valley sloping down, sometimes precipitously, from the central ridge of Palestine, northeast of Bethel, all the way to the Jordan Valley, north of Jericho (32°00′ N, 35°25′ E). Its steep, clifflike walls are honeycombed in places with caves, one complex of which was discovered In 1962 by the Ta῾amireh bedouin, who had been the first, In 1948, to locate what became known as the Dead Sea Scrolls. The cave that took the name Wadi ed-Daliyeh was excavated on behalf of the American Schools of Oriental Research In 1963–1964 by Paul W. Lapp, after a cache of Aramaic papyrus documents, now known as the Samaria papyri, appeared on the illegal antiquities market. The source of the papyri had proved to be one of the caves in the complex, the Muhgaret Abu Shinjeh, later called Cave I. Another cave, ῾Araq en-Na῾asaneh, or Cave II, was also excavated.

Cave I produced material that was largely from the Persian period, thus yielding an appropriate date for the papyri in the late fourth century BCE. This included typical Persian–Early Hellenistic horizon pottery, to which must be added the papyri; some 128 clay sealings from the papyri; coins purchased with the papyri from the cave robbers (plus one that was excavated), all of the same period; a scarab; numerous well-preserved textile fragments; pieces of leather sandals and other leather fragments; samples of basketry and wooden implements; glass; and beads and jewelry. The skeletal remains of many individuals were found, all of which had been disturbed by the robbers, who reported finding as many as three hundred skeletons, most of them badly burned.

It appears from the finds that Cave I had been used as a dwelling and no doubt as a hiding place, in this case by Samaritans fleeing the wrath of Alexander and the Macedonians after a revolt in the late fourth century BCE in which the prefect of Syria, Andromachus, had been burned alive. It is likely that Alexander's forces found the Samaritan refugees in the caves in the Wadi ed-Daliyeh and slaughtered them there.

The papyri, which have been extensively treated by Frank M. Cross, support this reconstruction. One mentions “[Yesha]yahû, son of Sanballat, governor of Samaria.” Another was “written in Samaria.” Other documents bear exact date formulae, reckoned from known Persian administrators in the province of Samaria. The range of these dates is about 375–335 BCE. Many of the papyri are legal or administrative documents, such as refugees would be inclined to take with them. Not only do the personal names, many of them Yahwistic, reveal a great deal about the half-Jewish Samaritan community, they also tell us a good deal about the complex religious and political situation that the returning Jewish exiles met in Palestine in the time of Ezra and Nehemiah. This series of several dozen, closely dated historical documents provides valuable fixed dates for the study of Aramaic and Paleo-Hebrew paleography for the period just preceding the earliest of the Dead Sea Scrolls. Finally, the papyri have increased our knowledge of the Samaritan community, enhanced our understanding of the history of the Samaritan Pentateuch, and contributed to textual studies of the Hebrew Bible and its transmission.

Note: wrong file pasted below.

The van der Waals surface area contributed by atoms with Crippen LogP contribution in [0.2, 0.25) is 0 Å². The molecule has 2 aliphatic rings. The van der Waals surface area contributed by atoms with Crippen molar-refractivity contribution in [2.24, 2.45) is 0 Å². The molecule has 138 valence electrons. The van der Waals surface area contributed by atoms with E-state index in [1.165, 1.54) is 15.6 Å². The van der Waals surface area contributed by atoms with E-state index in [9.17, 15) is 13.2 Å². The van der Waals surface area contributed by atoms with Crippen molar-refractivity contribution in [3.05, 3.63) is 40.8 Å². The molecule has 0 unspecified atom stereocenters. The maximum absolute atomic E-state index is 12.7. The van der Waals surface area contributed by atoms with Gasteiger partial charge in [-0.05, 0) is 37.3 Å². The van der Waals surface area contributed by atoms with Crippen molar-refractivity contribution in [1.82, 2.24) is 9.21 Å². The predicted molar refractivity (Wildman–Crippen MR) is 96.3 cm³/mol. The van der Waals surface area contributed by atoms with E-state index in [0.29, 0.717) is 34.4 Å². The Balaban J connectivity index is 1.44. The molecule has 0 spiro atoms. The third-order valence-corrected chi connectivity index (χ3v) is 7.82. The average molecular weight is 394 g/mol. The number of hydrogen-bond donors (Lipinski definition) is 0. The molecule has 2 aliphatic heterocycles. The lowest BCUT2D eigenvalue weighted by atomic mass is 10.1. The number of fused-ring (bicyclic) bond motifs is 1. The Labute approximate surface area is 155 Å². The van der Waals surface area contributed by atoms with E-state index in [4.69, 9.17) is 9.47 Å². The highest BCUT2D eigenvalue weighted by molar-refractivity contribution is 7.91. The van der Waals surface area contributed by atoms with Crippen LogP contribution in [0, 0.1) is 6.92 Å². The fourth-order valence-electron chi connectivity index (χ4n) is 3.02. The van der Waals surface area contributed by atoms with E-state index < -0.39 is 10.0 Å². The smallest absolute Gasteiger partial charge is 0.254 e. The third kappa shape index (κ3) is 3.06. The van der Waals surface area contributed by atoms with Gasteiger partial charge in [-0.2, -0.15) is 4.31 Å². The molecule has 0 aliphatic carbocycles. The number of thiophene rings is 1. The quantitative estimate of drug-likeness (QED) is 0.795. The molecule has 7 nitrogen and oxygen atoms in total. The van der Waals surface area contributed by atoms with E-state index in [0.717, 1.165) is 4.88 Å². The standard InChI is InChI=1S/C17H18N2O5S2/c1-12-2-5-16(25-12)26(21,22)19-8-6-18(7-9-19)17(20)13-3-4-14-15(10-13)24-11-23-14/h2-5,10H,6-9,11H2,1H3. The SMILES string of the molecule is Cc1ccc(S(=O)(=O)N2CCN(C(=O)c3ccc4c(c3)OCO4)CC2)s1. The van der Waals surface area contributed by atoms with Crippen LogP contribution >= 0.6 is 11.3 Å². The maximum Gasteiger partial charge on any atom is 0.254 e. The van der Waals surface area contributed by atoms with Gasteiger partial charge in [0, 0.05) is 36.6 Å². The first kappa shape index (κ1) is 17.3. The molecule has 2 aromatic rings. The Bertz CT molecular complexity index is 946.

Cave II produced some one hundred pieces of late Early Bronze Age IV pottery (c. 2100–2000 BCE) that has been published by William G. Dever. The corpus belongs to his Family CH (for Central Hills), with some overlap with Family J (for Jericho/Jordan Valley). The group is important partly because it is mostly not from burials but constitutes an assemblage of domestic types, rare in this region of Palestine. It is also evidence for the widely held theory that many EB IV folk were nomadic pastoralists who lived part of the year in caves and other temporary shelters. Also from Cave II was a small collection of Late Roman pottery and objects, indicating a final occupation, probably by refugees during the Second (or Bar-Kokhba) Jewish Revolt In 135 CE.

[See also Samaritans.]

Bibliography

  • Cross, Frank Moore. “Papyri of the Fourth Century BC from Dâliyeh.” In New Directions in Biblical Archaeology, edited by David Noel Freedman and Jonas C. Greenfield, pp. 45–69. Garden City, N.Y., 1969.
  • Lapp, Paul W., and Nancy L. Lapp, eds. Discoveries in the Wâdī ed-Dâliyeh. Cambridge, Mass., 1974.

William G. Dever